«There is space for everybody. My argument is that only an open society can aspire to host industries of the future, and I can state that the majority of the people who work in sectors that provide the most income like hi-tech agree with me. Recent history has already validated this theory with the destiny of two former Soviet republics: Belarus and Estonia. Both gained independence at about the same time, but the first refused to open itself up to the world, while the second defined Internet access as a constitutional right for its citizens and equal to other rights. Today, the first has an average annual income per capita of $7,500 a year, while the second has $18,800».
«China opened itself to commerce but remain closed politically and this choice has forced it to pay a high price in terms of missed growth opportunities. Up until now the country has not reached the world stage of technology. Fortunately for it, things are changing in the field of genomes where Chinese companies are at the vanguard in international collaboration. They have understood that if they do not want to remain in second place forever they have to accept the principle of the interconnectivity of research».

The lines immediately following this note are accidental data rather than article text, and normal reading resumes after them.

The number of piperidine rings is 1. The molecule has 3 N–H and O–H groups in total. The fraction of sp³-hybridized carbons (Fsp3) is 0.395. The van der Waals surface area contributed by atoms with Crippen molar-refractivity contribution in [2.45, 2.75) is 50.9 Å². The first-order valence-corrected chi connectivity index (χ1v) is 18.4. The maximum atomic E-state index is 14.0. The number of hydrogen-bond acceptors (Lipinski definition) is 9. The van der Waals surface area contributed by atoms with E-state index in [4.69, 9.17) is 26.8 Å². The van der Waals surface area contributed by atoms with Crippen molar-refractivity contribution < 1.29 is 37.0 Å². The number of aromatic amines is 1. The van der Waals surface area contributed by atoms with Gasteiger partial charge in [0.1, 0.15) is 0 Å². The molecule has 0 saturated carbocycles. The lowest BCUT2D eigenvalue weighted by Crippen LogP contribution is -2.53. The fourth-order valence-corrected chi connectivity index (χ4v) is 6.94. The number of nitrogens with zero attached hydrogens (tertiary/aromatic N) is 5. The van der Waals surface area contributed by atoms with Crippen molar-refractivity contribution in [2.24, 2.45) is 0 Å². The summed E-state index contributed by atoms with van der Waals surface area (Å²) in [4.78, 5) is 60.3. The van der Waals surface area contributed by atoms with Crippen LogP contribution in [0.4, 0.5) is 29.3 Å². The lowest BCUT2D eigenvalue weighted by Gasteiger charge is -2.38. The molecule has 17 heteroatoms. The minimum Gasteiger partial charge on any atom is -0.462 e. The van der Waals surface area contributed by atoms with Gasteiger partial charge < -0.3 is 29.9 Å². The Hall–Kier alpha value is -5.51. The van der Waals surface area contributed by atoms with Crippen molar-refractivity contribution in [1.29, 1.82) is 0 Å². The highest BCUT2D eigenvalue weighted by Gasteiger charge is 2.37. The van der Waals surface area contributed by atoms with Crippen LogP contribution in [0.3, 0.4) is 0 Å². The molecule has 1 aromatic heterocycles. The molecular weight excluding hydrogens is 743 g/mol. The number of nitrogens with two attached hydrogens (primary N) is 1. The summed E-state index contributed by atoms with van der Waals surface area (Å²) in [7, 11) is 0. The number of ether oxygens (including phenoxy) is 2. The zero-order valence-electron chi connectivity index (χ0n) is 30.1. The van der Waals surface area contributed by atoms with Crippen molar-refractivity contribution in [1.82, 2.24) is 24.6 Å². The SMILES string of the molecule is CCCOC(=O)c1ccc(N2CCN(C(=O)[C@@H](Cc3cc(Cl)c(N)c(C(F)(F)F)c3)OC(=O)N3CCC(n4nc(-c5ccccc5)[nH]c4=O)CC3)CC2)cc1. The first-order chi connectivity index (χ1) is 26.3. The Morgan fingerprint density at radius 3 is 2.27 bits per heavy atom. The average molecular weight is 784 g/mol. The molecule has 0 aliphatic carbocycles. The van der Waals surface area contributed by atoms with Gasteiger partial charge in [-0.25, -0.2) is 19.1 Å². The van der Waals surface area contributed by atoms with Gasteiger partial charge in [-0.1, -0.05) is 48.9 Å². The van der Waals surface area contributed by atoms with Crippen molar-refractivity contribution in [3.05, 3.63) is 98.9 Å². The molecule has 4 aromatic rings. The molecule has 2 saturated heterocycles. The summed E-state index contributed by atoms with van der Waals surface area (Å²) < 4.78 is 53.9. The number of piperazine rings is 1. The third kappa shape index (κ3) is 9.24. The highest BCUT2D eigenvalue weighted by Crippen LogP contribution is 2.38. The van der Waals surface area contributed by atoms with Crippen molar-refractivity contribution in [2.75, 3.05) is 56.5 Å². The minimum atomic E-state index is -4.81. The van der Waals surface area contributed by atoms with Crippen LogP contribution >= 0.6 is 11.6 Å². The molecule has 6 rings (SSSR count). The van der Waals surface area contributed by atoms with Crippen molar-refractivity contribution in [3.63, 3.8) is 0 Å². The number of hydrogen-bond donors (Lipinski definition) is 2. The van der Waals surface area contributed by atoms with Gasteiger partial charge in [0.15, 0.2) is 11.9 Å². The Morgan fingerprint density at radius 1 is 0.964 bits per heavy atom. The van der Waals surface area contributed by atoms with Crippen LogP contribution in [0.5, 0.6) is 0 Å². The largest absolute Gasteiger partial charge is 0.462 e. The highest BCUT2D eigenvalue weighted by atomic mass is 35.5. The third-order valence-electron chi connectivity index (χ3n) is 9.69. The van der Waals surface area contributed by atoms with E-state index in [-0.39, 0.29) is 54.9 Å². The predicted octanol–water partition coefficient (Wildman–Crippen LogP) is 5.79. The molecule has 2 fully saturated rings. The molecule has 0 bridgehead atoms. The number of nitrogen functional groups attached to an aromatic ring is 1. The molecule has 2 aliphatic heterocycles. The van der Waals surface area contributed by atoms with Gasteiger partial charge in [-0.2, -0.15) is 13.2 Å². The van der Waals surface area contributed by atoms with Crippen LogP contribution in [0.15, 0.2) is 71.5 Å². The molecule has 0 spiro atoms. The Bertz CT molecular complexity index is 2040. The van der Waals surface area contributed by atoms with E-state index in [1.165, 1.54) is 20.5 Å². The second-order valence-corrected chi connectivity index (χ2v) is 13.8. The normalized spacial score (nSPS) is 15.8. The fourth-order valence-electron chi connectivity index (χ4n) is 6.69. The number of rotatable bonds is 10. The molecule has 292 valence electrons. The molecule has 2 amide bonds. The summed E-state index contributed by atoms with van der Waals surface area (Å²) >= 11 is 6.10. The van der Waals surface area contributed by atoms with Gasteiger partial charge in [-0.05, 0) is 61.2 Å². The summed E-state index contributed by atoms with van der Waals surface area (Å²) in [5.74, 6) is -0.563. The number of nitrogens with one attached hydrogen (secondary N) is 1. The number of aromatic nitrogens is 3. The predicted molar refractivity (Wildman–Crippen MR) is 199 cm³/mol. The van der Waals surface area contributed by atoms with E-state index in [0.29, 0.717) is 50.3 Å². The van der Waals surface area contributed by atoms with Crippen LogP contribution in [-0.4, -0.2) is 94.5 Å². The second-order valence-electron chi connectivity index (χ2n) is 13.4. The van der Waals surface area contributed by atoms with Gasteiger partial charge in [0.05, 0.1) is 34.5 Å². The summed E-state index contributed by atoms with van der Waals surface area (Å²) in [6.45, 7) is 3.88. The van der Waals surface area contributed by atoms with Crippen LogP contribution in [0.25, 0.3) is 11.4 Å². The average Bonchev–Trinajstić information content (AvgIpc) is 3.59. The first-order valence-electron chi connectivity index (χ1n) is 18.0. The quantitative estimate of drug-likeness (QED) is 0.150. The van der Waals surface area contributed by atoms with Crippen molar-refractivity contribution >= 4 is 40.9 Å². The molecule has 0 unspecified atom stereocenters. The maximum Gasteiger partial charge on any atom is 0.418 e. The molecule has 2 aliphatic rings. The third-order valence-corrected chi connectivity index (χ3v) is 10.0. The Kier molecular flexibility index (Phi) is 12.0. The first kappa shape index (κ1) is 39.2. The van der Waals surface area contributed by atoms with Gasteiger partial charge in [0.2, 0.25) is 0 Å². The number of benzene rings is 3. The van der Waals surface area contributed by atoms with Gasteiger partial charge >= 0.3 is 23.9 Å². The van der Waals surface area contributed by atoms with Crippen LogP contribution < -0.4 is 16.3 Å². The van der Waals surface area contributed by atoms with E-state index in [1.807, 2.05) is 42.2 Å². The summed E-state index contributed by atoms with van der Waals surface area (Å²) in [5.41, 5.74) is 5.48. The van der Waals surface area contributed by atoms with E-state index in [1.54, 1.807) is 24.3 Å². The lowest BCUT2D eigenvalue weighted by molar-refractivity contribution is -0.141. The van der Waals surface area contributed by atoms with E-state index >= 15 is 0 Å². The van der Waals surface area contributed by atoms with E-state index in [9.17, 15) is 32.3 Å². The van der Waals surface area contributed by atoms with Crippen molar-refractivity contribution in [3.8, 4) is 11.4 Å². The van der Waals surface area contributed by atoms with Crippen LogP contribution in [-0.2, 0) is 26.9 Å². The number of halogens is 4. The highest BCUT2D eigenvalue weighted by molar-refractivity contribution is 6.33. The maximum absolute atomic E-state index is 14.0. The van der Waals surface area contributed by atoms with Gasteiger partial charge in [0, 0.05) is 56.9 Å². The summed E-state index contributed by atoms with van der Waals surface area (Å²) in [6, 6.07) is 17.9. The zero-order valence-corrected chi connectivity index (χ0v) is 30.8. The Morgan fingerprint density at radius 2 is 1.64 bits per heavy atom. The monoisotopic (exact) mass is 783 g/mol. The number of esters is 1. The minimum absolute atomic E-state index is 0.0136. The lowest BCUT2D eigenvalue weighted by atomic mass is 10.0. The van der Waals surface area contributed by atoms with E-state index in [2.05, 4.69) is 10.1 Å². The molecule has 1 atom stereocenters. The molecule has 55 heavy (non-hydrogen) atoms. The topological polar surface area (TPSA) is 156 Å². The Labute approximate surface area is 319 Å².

«As far as job opportunities are concerned, the competitive advantage that emerging countries enjoyed in past decades has already started to wear thin, and its destined to disappear because wages and standards of living are rising in these newly industrialised countries. What will remain will be a high level of competition among new knowledge industries. Those that will suffer will not be countries of high labor costs but those of low levels of specialization. New educational initiatives will be required, a school that moves in parallel with the evolution of the world of work, and educational programmes focused on the local market. It is far from me to encourage students to give up school to follow the example of Bill Gates and Marc Zuckerberg. But for those who have difficulty accessing educational systems of excellence, the Internet is populated with an enormous amount of free courses of great educational value».
«There are some countries that are better prepared to confront change. The Scandinavian region for the moment is the second pole of innovation after Silicon Valley. Then there are countries on the South American Pacific Coast like Chile and Colombia. And now also Argentina. Europe is in a good position with northern countries but there are also the Balkans. And a very interesting area is Sub-Saharan Africa which for the first time is passing from a state of assistance to a market economy. And lastly the South Koreans, who are coming out of a 30-year crisis focusing on robotics. There are many markets and many opportunities for the industries of the future».
Alec Ross is a U.S. expert in innovation who has held a number of influential roles such as a senior advisor to former Secretary of State Hillary Clinton. A Distinguished Visiting Fellow at Johns Hopkins University, he is the author of “The Industries of the Future”, a New York Times best seller that speaks of the management of big data by means of innovative technology.